Published 12:00 am Wednesday, December 2, 2009
It’s impossible to predict how much moisture will be available during the summer.
With the current situation, memories of the drought in 2001 are still vivid. Conditions over the past couple of weeks mimic desert conditions: warm dry days and cool nights. These conditions are taking a toll on newly planted plant materials and lawns. Many have inquired about irrigating and there is really no cookbook answer to just how much water a plant needs during this unusual weather.
Newly planted bedding plants, trees and shrubs need careful attention during the next few weeks. Clay soils hold quite a bit of moisture, so daily irrigation is not recommended. Water deeply once or twice a week to prevent moisture stress.
A good way to determine if plants are suffering is if the plants are wilted in early morning. Most newly planted plants are wilting from heat, not lack of water. Those suffering from heat stress will be turgid and erect in the early morning. If these plants are wilted, then they probably need water. Over-watering will also cause plants to wilt, turn yellow and will eventually die from oxygen deprivation. Check soil closely if you are irrigating and the plants are still wilting.
Cool season turf such as fescue and bluegrass go semi-dormant during hot weather (temperatures constantly above 85 degrees). The grass turns brown and shuts down growth until cool weather or consistent rain occurs.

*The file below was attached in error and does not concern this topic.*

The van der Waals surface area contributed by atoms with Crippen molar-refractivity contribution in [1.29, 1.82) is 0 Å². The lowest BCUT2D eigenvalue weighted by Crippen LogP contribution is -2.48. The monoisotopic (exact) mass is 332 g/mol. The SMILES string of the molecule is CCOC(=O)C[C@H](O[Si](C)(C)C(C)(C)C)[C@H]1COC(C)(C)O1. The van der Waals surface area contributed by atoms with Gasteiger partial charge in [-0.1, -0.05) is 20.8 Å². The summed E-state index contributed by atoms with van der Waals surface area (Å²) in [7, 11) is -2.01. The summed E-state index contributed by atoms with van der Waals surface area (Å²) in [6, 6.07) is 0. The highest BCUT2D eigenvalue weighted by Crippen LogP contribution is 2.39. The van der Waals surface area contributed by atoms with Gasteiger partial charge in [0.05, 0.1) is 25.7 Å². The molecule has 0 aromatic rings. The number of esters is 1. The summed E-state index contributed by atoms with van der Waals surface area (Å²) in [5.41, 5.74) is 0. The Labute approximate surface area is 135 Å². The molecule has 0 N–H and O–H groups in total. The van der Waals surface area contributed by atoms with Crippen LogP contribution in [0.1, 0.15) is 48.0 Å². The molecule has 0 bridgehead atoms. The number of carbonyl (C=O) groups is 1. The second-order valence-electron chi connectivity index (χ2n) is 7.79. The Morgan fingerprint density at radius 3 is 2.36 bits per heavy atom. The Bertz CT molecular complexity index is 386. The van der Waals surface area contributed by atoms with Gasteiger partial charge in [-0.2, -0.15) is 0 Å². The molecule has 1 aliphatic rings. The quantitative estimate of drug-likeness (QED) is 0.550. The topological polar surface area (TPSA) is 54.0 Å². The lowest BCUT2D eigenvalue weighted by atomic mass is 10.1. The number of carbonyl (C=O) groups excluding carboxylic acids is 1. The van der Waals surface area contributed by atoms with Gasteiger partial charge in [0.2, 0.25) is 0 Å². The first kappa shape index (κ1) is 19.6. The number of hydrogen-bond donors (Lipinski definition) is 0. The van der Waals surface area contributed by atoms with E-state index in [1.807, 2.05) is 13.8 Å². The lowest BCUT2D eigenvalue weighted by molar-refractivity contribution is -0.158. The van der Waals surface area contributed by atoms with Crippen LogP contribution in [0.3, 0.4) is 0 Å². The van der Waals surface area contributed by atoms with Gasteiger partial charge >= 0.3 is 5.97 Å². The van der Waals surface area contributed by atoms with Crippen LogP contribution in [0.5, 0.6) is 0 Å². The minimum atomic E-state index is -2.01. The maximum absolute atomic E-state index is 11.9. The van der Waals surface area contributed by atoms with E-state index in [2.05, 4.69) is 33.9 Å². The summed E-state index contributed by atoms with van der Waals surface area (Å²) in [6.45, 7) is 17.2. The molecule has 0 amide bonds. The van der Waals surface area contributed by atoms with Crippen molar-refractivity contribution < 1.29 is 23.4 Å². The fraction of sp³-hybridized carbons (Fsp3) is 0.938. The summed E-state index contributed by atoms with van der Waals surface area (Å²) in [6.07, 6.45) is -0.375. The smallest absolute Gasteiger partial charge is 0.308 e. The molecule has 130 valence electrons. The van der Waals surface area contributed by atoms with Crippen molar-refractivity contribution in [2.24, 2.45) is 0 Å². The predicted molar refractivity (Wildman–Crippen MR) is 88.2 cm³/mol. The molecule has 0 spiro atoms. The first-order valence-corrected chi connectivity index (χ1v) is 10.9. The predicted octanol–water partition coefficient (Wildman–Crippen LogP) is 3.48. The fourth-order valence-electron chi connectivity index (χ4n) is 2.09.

These always turn brown first during the summer, yet when cooler temperatures arrive in the fall, the medians turn green again. Cool season turf can sustain life for weeks without water. However, if droughts are consistent, the turf will eventually die. Cool season turf should be irrigated every two to three weeks during extended droughts. This conserves water and extends the life of the turf.
Homeowners should strive for maximum growth during the fall and early spring to aid in survivability. Fescue has a deep root system allowing the plant to survive long, sustained droughts. Seeding lawns in the fall provides turf with optimum growing conditions. Lawns should be fertilized properly in the fall and spring to aid in growth. Weed control is another cultural practice which enables plants to achieve optimum growth.
Mowing turf high eliminates stress on cool season lawns during hot, dry weather. Mowing too close reduces survival of cool season turf. Turf-type fescue and other cool season grasses should be mowed to a height of 3 to 4 inches.
Darrell Blackwelder is an agricultural agent in charge of horticulture with the N.C. Cooperative Extension Service in Rowan County. E-mail Darrell_Blackwelder@ncsu.edu; call 704-216-8970.